Both of these reactions are so complex that scientists don’t know everything that occurs during them. We understand the basic nature of each reaction, but any plant or animal food contains literally thousands of different molecules that can all react together. Fortunately, we can still implement the process without a full understanding (and we have been for millennia), and a lot of very nice foods undergo either or both reactions.

The Maillard reaction and caramelization often occur at the same time, and produce similar results visually, so they can be tough to separate. If something contains both proteins and sugars, both reactions can occur with heat. Fortunately, they both taste good. They’re also easy to do at home. If you want to brown your food, get a skillet nice and hot. Make sure you’ve patted the food dry (this allows the surface to get hotter than the boiling point of water, thus allowing the reactions to occur), and sear away.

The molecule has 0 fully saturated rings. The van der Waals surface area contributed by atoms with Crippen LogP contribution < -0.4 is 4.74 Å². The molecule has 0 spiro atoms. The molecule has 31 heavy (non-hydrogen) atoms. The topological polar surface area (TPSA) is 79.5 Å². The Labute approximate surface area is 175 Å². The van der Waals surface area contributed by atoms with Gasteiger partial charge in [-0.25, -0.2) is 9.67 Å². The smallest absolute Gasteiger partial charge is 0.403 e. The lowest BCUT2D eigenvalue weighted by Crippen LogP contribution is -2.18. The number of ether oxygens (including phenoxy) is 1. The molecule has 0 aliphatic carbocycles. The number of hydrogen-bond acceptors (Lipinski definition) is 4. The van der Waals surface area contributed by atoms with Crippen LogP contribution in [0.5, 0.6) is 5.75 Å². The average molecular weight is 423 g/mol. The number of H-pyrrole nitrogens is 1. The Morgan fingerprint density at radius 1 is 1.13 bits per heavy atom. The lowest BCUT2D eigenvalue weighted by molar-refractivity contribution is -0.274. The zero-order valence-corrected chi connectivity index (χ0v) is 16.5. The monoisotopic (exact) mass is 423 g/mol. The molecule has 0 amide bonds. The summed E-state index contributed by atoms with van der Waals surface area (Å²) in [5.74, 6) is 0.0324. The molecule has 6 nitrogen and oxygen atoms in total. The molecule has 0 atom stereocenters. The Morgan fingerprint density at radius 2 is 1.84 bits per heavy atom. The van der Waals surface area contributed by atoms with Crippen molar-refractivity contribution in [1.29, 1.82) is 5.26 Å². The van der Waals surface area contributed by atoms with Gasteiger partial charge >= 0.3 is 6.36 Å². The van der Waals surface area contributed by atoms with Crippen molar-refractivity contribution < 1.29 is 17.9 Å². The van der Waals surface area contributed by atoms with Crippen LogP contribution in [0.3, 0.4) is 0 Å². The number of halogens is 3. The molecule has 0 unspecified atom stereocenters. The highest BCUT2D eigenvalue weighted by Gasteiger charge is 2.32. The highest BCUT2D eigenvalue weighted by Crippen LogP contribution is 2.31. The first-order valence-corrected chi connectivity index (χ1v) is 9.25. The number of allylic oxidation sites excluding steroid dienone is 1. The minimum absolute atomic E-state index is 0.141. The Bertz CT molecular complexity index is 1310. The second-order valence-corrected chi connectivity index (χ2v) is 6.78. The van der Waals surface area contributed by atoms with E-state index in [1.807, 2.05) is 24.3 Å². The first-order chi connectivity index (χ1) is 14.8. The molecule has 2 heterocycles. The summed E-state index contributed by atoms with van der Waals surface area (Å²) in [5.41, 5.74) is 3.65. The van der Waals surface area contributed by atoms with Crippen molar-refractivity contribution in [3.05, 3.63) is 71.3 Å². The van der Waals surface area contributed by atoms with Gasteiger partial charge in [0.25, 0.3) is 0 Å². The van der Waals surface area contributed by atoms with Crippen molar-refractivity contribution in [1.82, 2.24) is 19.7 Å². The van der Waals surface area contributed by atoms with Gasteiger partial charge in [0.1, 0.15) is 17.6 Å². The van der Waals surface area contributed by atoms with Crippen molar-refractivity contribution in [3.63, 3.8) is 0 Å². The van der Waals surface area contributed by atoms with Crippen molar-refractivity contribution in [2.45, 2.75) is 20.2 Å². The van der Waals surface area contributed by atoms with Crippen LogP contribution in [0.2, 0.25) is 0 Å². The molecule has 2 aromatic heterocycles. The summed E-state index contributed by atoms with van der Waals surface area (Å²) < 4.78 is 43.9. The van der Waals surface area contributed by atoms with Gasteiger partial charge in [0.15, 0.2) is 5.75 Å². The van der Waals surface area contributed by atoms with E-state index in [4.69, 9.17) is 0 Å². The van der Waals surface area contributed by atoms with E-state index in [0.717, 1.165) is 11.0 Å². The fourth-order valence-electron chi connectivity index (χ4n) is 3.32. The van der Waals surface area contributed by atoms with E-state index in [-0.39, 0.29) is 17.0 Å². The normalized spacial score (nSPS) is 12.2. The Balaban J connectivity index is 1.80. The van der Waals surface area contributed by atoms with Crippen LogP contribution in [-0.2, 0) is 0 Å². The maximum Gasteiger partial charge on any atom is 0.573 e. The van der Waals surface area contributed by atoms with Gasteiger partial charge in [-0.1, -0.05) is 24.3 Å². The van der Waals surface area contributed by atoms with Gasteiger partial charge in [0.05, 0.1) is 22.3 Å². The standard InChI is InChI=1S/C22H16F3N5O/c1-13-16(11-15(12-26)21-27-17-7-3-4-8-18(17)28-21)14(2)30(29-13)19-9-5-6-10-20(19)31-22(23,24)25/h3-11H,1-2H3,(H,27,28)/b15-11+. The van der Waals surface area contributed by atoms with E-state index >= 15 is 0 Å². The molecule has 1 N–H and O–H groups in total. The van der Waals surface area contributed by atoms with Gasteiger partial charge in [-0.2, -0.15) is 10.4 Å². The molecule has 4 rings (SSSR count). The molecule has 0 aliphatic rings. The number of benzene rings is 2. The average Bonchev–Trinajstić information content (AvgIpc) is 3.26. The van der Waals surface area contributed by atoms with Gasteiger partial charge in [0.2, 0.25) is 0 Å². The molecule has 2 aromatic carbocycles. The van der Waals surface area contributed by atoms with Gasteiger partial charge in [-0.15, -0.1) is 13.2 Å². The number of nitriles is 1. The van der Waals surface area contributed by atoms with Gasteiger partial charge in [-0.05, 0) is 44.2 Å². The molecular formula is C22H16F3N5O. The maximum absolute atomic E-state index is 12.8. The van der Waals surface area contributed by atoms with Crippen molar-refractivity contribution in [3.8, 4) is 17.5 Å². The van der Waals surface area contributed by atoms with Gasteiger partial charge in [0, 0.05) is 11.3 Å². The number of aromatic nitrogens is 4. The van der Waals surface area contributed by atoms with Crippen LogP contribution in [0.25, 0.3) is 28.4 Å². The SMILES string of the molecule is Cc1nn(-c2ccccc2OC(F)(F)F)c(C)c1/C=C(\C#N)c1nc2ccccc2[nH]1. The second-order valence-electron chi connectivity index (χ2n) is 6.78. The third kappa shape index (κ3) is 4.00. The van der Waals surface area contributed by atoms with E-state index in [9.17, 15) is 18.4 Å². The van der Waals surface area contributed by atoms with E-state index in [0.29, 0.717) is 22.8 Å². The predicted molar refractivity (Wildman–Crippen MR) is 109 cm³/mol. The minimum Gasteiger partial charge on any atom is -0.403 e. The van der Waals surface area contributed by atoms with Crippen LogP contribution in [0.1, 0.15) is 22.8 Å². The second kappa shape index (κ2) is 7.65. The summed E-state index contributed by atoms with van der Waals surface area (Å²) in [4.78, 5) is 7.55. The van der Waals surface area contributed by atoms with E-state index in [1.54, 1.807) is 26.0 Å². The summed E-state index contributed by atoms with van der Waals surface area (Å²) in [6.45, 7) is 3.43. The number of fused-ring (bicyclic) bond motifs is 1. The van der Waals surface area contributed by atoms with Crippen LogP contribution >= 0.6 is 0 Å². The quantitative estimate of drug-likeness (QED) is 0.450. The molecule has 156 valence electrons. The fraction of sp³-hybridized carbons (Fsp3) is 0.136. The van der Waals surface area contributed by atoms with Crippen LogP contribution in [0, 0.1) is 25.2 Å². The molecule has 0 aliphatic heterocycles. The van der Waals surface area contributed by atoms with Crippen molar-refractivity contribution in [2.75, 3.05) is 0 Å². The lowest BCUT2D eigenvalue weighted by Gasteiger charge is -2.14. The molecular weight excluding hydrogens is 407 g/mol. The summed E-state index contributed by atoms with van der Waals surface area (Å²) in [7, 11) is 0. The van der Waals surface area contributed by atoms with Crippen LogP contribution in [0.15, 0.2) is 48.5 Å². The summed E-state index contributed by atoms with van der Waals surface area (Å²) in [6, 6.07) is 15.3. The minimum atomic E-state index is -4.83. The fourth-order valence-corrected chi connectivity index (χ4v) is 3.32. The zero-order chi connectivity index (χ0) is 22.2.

Writing prompt: the woods burst into flame

Time: 10 minutes. Click here to go to my list of prompts.

“The woods burst into flame”


The sky seemed to darken in an instant. Heavy clouds swirled, and lightning flashed. Only a moment ago, it had been a perfect summer day. Around Nadya and Vanya, the woods burst into flames.

“How?” Vanya cried.

Nadya grabbed Vanya’s hand and ran. Vanya had such a habit wanting to know the why of things, and as the flames licked around the great trees, the why was not currently important. Nadya saved her curiosity for the relevant time.